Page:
By Hilary Kraus
Photography by Christian Lee
Asking Janie Ginn about her job without giving her time to gush over it would be like shampooing without using conditioner, applying mascara but not eyeliner or brushing on blush and leaving the lips colorless. It’s just wrong.
But not picking up on Janie’s interest and knowledge in beauty and skin care would be next to impossible. Janie teaches esthetics at the Beaufort-Jasper Academy for Career Excellence (ACE) in Ridgeland. The career-oriented school, which jointly serves Beaufort and Jasper counties, is a 50-minute drive from the Ginn’s family horse farm in the town of Cummings in Hampton County. She’s been making the drive since being hired in 1994.
But for someone who wakes up every workday with the same enthusiasm as a kid fresh on the job, a round-trip commute of nearly two hours seems effortless. “I love cosmetology because I can create whatever I want to do,” said Janie, whose big, bubbly personality is as becoming as her appearance. “I do it because in this industry, if people feel the passion—whatever it is—then you can sell it to them.”
After years of teaching hair and makeup, Janie was instrumental in starting an esthetics program at ACE. Estheticians specialize in skincare treatments to the face and body for improvement of an individual’s appearance. Since starting the program in 2007, all of Janie’s 50 to 60 students over the years have passed the state board for licensed estheticians. “My students can walk out the door and work in a medical spa anywhere in the state with a dermatologist or physician. He or she would train them, of course, but you can go directly from this classroom into a medical setting,” Janie said.
Janie’s teaching environment is nothing like a conventional classroom. There are 10 plastic heads for the students to practice massage movements, facials, makeup applications and other skills. There also are 10 beds that are used by the seniors to perform spa procedures on clients. A sign that reads “My mission is to prepare students to master the skills needed to become licensed estheticians from the state of South Carolina,” hangs on the wall. “When you walk in the door, it’s just like going into a spa,” said Janie, whose students offer services to outsiders by appointment during school hours for a minimal fee.
Working in schools runs in the family. Janie’s late father, Willie C. Barnes, was self-employed in maintenance at the Hampton County schools. Her late mother, Beverly Barnes, worked in the Hampton Elementary lunchroom later in life. Today, Janie’s oldest daughter, Tara Boswell, is a kindergarten teacher at Patrick Henry Academy in Hampton. Her youngest, Raven Polk, teaches biology at ACE and provides excellent carpool companionship to and from work.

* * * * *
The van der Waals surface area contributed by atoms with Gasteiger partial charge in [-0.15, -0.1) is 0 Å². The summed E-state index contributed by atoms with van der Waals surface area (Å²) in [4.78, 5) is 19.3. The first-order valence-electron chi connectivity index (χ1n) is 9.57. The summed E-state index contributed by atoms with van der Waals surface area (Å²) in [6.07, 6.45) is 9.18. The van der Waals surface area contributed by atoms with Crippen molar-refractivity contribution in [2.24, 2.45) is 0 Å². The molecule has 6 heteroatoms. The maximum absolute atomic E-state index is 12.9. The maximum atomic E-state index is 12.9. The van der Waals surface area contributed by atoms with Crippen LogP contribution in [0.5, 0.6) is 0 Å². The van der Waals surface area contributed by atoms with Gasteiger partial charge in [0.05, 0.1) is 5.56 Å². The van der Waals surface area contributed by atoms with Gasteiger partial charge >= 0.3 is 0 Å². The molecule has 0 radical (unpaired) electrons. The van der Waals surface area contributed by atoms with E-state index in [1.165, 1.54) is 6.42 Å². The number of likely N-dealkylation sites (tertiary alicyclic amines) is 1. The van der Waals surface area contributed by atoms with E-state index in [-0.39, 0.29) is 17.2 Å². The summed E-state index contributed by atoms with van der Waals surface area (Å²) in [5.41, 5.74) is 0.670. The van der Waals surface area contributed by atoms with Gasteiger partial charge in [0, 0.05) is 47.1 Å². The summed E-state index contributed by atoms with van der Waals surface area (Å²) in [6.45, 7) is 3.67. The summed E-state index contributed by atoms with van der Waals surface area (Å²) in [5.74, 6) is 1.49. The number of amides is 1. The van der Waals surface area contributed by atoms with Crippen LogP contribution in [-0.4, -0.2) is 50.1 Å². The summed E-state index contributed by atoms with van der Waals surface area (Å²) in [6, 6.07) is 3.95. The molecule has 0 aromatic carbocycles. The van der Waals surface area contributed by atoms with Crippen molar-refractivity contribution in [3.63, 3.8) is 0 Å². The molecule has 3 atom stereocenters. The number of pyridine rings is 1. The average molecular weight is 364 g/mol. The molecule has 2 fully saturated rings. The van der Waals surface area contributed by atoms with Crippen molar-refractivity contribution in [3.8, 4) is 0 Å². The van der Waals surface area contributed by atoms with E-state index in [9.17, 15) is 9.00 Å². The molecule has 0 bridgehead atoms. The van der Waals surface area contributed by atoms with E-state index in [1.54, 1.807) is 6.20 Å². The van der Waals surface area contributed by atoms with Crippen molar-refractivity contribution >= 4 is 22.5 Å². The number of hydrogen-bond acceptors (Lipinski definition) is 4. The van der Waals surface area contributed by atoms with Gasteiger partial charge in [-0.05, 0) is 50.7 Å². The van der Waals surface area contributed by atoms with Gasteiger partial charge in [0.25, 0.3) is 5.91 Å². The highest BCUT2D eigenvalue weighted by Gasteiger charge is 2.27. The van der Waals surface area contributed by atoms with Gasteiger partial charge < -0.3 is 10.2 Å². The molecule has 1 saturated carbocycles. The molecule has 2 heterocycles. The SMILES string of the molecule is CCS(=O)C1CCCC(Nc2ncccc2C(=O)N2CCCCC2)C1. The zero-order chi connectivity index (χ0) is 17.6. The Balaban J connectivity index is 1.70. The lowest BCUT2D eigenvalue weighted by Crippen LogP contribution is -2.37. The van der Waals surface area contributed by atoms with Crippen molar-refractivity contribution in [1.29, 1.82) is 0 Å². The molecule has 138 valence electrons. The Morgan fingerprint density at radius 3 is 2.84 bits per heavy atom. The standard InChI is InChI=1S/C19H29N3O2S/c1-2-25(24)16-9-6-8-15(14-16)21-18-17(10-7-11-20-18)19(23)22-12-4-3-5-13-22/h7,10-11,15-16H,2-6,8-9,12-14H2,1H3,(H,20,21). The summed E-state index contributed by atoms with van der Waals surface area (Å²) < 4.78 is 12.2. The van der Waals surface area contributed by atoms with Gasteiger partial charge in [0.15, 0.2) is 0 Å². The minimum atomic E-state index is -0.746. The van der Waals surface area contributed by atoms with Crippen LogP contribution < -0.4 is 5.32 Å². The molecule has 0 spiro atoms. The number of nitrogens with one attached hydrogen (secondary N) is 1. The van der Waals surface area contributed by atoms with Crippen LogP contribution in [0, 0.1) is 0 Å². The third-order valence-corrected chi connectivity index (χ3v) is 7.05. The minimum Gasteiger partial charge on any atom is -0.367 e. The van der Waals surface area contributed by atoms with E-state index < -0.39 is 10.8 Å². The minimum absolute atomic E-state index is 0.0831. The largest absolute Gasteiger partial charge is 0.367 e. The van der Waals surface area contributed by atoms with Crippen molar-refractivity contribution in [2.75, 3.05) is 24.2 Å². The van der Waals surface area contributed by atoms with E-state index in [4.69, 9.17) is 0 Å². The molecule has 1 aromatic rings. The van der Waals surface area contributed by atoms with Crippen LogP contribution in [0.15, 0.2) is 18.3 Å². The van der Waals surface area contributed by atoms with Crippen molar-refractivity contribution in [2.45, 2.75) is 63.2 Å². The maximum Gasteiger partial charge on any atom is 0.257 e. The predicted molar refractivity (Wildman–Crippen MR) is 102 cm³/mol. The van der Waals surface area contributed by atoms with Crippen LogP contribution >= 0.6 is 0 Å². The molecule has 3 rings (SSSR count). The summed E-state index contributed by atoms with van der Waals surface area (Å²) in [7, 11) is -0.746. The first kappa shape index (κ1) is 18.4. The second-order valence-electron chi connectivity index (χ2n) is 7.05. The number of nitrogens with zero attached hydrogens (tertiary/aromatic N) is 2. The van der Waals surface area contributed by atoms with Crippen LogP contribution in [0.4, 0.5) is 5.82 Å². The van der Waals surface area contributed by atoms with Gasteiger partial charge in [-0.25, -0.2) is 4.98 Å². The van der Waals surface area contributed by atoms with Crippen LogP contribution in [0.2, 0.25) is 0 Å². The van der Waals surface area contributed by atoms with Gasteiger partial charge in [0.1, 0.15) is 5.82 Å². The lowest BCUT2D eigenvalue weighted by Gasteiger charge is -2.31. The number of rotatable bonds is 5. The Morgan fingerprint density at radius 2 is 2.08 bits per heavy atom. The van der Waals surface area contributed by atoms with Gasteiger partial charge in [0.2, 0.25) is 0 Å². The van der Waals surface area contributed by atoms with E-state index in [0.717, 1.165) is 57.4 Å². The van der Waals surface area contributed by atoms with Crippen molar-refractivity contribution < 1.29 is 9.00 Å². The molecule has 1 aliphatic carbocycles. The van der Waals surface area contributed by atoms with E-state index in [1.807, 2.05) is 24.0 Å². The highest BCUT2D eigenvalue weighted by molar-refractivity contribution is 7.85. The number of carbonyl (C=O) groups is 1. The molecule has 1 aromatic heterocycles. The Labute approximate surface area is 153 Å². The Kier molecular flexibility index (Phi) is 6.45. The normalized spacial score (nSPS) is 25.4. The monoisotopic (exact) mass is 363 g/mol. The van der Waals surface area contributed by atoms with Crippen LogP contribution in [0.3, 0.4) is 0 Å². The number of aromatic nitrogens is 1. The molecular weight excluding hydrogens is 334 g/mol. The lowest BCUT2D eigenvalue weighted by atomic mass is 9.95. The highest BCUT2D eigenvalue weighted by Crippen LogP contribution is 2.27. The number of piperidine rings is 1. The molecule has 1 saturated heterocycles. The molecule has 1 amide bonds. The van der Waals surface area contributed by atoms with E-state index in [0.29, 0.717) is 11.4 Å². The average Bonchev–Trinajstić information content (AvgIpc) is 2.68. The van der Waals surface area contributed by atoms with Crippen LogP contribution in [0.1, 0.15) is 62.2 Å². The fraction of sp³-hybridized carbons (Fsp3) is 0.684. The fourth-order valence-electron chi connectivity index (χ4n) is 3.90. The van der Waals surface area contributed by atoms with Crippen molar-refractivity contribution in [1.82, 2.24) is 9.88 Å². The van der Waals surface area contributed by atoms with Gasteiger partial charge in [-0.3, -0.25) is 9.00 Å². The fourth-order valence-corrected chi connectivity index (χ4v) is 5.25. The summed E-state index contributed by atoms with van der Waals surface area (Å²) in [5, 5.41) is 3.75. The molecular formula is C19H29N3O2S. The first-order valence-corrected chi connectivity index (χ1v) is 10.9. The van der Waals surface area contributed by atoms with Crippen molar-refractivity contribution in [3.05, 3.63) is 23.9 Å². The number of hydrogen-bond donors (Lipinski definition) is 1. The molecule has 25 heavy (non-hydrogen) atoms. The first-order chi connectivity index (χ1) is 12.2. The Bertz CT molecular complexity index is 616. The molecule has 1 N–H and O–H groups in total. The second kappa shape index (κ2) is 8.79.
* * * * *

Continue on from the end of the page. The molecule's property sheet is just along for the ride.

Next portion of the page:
“I’ve always been in a teaching mode, from my early teenage years. By that, I mean I had a knack for doing hair,” Janie said. Janie started using her skills as a teenager, fixing wigs and hairpieces before she moved on to teaching women how to take care of their hair.
She branched out into cosmetology and later opened a beauty salon in downtown Hampton, which she sold years ago. She didn’t stop there, and started working at the local barbershop. Today, Janie owns and operates Janie’s Kut and Dry Barber Shop, although she’s scaled back her workload over the years.
Home life also brought plenty of opportunities to get dolled up and have fun doing it. “As a kid, when I was six, she did my hair when I dressed up as Dolly Parton for Halloween,” said Raven, a former Miss Wade Hampton teen beauty queen, and now 31. “I remember her doing my hair and makeup for all my pageants and proms, and there were a considerable amount of those over the years.”
Throughout her full workdays and multi-tasking as a wife and mother, Janie always continued to advance her education, earning instructor licenses and certifications related to her craft. Ask Janie if she can do a 14-step, straight-razor shave and she’ll quickly respond, “I certainly can.”
Ann Horry, who worked in the human resources department at ACE before retiring in 2010, remembers how Janie “would go the extra mile” for her students. “She’s a very caring person,” Ann said about her friend. “She’s always learning. She has a very inquisitive mind.”
But the good life isn’t all about spas and salons. Home is on a 200-acre property named Horse Broke Farm, where the family owns 15 American Quarter Horses and spends a lot of time Western horseback riding, 4-wheeling and on their John Deere Gator utility vehicle. When time permits, the family hits the road in a live-in Quarter Horse trailer that sleeps two.
“I love my family, my church, my job,” Janie said. And I love to ride horses.”
Background: Born in Hampton. Married to Jamie Ginn for 45 years; daughters Tara Boswell and Raven Polk; two sons-in-law, two grandchildren.
Where did you meet Jamie? At a local dance, back when we used to have them.
One simple preventative measure for aging: “Sunscreen. I can’t stress it enough. And when they're on the beach, the mistake is people think if they put it on in the morning, they’re good until they go home. You have to reapply all day.”
Farthest place you’ve traveled: Dallas and other places in Texas, and Boston.
Place you’d like to travel: The West—Arizona, Colorado, then possibly up to Oregon and Washington.